But the ship needed provisions.

“It’s generally accepted that the labourers and others bringing provisions on board were infected with the flu, and from them it spread to various members of the ship’s company,” Mr Heenan Jr said.

His father collapsed while working in the engine room of The Boonah, filling in for stokers who had fallen ill.

By the time it arrived off Fremantle, more than 300 of the men on board had the flu and the vessel was not allowed to dock.

It was sent south and a much smaller vessel, Reliance, transported the ill to the quarantine hospital at Woodman Point.

Mr Heenan Jr said his father was unconscious when he was carried onto shore.

“You have to remember this is in the pre-antibiotic era. Penicillin was yet to be discovered and it was a very virulent disease,” he said.

The small hospital was only set up to take about 30 patients and the call went out for more resources as a tent city was established on the grounds in the hot WA summer.

Then people started dying.

One man had already been lost at sea after becoming delirious and jumping overboard in the night.

Of those who made it to Woodman Point, 27 people from WA, New South Wales, Victoria and South Australia died. Three military nurses and a civilian nurse also succumbed to the disease.

Saved from being buried alive

Mr Darroch said the toll could have been much higher.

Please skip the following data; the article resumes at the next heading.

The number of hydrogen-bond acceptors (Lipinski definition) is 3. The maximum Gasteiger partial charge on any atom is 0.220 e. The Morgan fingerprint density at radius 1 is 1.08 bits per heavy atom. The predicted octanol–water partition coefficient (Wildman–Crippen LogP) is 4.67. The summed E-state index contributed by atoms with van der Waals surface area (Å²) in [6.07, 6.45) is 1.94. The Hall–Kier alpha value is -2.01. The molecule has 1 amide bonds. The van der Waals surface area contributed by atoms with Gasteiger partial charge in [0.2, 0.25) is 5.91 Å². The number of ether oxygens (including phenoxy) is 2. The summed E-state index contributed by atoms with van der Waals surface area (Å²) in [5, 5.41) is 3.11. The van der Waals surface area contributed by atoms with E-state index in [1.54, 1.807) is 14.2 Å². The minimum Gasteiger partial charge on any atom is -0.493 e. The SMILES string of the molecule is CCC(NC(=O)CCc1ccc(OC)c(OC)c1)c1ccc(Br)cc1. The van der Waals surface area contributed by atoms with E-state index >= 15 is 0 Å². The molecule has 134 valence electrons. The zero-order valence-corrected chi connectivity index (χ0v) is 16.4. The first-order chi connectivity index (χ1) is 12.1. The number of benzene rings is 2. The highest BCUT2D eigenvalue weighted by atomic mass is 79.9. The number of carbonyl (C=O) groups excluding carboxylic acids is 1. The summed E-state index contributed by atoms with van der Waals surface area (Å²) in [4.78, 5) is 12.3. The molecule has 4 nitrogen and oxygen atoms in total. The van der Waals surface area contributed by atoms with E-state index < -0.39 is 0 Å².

“It was a distinct possibility that many more would die because the quarantine station was quite small and for it suddenly to have nearly 400 very ill men dumped on them was a huge burden,” he said.

Ms Carder said the fact that so many were saved from death was testament to the skills and commitment of the medical staff.

One man had a particularly lucky escape.

“Eric John Bray was one of the youngest soldiers of The Boonah, and they declared that he had died,” she said.

“They took him to the mortuary. There was a sergeant on guard there and he happened to look down and he saw Eric John Bray moved his shoulder, and they realised he was alive so they quickly brought him back to the isolation hospital where he made a full recovery.

“If that sergeant hadn’t seen his arm move, Eric John Bray would’ve been buried alive. They buried the patients within hours, they were building coffins on site.”

A survivor thrives in public life

While Eric Heenan Jr’s father recovered from the flu and was discharged after six months of service in 1919, other members of the Heenan family were not so lucky. One of his aunts died, along with one of his wife’s aunts in Scotland.

“One has to admire the devotion of those who took on the care of those troops,” Mr Heenan Jr said.

“I mean if it wasn’t for that and my father had died, I wouldn’t be here. And our whole posterity would be missing.”

Eric Heenan Sr followed his brother Neville into the legal profession, and worked in Kalgoorlie.

He became Labor MP in the Legislative Council for North East Province in 1936, and served for 32 years. He died in 1998 at the age of 98.

“One thing I think emerges from this is that how fortunate one is to have a father, or a grandfather, or any relative that survived the war and allows a family to continue,” Mr Heenan Sr said.

“When you think of those who didn’t return — what a loss, what a loss to our nation.

“Not just for the immediate family who would be bereft and have a lifetime of grief, but think what succeeding generations of those who perished might’ve done for our country.”